In some of my previous blogs here, we have seen how we could use Azure Functions to to automate processes and SharePoint workloads.

Most of these jobs run using elevated or stored privileged accounts as the Azure Function is in a different context than the user context. There are various ways we could setup these accounts. Some of these approaches are below:

  1. Azure AD Service Accounts
    • Suitable for all operations
    • Need access to resource
    • Reusable across multiple workloads
  2. Azure AD Apps
    • Suitable for Graph Access
    • Need exact permissions set up
    • Might need Tenant Admin authentication
  3. SharePoint App Accounts
    • Suitable for SharePoint workloads.
    • Need Site and App specific privileges

The details of these accounts could be stored in the Azure Functions App Settings (for dev and production) or local.settings.json file during local development.

The most important consideration would be to prevent from exposing password details in the Azure functions in case of unauthorized access. There are two ways we could achieve this:

  1. Encrypting the password and store in the Azure Function (PowerShell)
  2. Using Azure Key Vault to store and access password details (C#)

Encrypting Passwords in Azure Functions

For doing this, first lets’ create an encrypted password using PowerShell using the script below.

## Create an Encrypted Password ##
$AESKey = New-Object Byte[] 32
[Security.Cryptography.RNGCryptoServiceProvider]::Create().GetBytes($AESKey)
Set-Content C:\Temp\<PasswordFileName>.key $AESKey
## Run the above code first, then upload the above file to the Function App##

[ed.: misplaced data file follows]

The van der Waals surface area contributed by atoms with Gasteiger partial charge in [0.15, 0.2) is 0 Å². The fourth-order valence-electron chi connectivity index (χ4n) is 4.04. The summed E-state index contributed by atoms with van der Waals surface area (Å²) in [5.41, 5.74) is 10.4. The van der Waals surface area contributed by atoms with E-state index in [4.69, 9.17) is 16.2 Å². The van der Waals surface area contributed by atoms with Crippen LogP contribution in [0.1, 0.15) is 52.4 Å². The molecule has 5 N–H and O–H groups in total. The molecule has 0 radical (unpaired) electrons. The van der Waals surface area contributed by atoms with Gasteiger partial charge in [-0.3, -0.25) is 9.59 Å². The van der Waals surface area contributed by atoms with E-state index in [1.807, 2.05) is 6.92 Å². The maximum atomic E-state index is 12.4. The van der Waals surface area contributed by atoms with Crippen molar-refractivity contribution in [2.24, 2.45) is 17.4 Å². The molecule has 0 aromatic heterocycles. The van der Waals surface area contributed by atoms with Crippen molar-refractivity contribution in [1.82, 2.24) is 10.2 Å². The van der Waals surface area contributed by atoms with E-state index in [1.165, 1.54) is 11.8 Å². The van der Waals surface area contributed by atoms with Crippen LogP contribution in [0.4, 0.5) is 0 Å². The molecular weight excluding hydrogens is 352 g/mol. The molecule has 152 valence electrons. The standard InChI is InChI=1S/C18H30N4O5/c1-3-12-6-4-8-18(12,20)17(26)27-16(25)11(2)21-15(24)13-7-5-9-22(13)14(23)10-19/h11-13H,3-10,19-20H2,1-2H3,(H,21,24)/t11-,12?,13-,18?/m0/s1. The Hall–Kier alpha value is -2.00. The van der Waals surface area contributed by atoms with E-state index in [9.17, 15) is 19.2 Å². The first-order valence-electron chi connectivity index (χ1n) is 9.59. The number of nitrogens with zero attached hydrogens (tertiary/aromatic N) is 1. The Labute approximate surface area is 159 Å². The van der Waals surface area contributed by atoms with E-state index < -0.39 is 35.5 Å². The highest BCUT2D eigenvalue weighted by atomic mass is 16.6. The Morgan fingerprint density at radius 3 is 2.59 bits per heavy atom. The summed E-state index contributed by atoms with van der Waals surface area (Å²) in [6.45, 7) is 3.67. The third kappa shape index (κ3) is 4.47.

Function Get-EncryptedPassword
{
param (
[Parameter(Mandatory=$true,HelpMessage='Please specify the key file path')][ValidateScript({Test-Path $_})][String]$KeyPath,
[Parameter(Mandatory=$true,HelpMessage='Please specify password in clear text')][ValidateNotNullOrEmpty()][String]$Password
)
$secPw = ConvertTo-SecureString -AsPlainText $Password -Force
$AESKey = Get-content $KeyPath
$Encryptedpassword = $secPw | ConvertFrom-SecureString -Key $AESKey
$Encryptedpassword
}
Get-EncryptedPassword -KeyPath C:\Temp\<PasswordFileName>.key -Password <Password>

Next, copy the file to a bin folder in Azure Function using Azure File Explorer (Application Settings -> App Service Editor) and decrypt using the code below

$userPass = $env:EncryptedPass
$keyPath = 'D:\home\site\wwwroot\<FunctionName>\bin\<PasswordFileName>.key'
$secPass = $userPass | ConvertTo-SecureString -Key (Get-Content $keyPath)

Using Azure Key Vault

For using Azure Key Vault, the steps are as below

  1. Create an Azure AD App and get the Client ID and Client Secret
  2. Create a Azure Key Vault and add the above Azure AD app to have Get Access to the key vault. The below permissions will suffix to read the secret.
    Azure Key Vault Secret Permissions
  3. Create Secret in key vault, then store the password and the secure Uri
  4. Store the Secret Uri, Client ID and Client Secret in Azure App Settings
  5. Use the below code to get the secure pass.
public SecureString GetSecret()
{
try
{
// Get the Secret Uri from Key Vault
string SecretUri = System.Environment.GetEnvironmentVariable("<KeyValutSecretUri>");
var kvToken = new KeyVaultClient(new KeyVaultClient.AuthenticationCallback(GetToken));
var kvSecret = kvToken.GetSecretAsync(SecretUri).Result;
SecureString secpass = new SecureString();
foreach (char charpass in kvSecret.Value)
{
secpass.AppendChar(charpass);
}
return secpass;
}
catch (Exception ex)
{
throw ex;
}
}
public async Task<string> GetToken(string authority, string resource, string scope)
{
AuthenticationResult authResult = null;
try
{
string ClientId = System.Environment.GetEnvironmentVariable("ClientId");
string ClientSecret = System.Environment.GetEnvironmentVariable("ClientSecret");
var authContext = new AuthenticationContext(authority);
ClientCredential clientCred = new ClientCredential(ClientId, ClientSecret);
Task authTask = Task.Run(async () => authResult = await authContext.AcquireTokenAsync(resource, clientCred));
authTask.Wait();
}
catch (Exception ex)
{
throw new Exception($"Function Error at Token Retrieval: {ex.Message}");
}
if (authResult == null)
throw new InvalidOperationException("Failed to obtain the JWT token");
return authResult.AccessToken;
}

Conclusion

Hence above we saw how we could set up accounts in Azure Function for elevated access to SharePoint and Resource locations.

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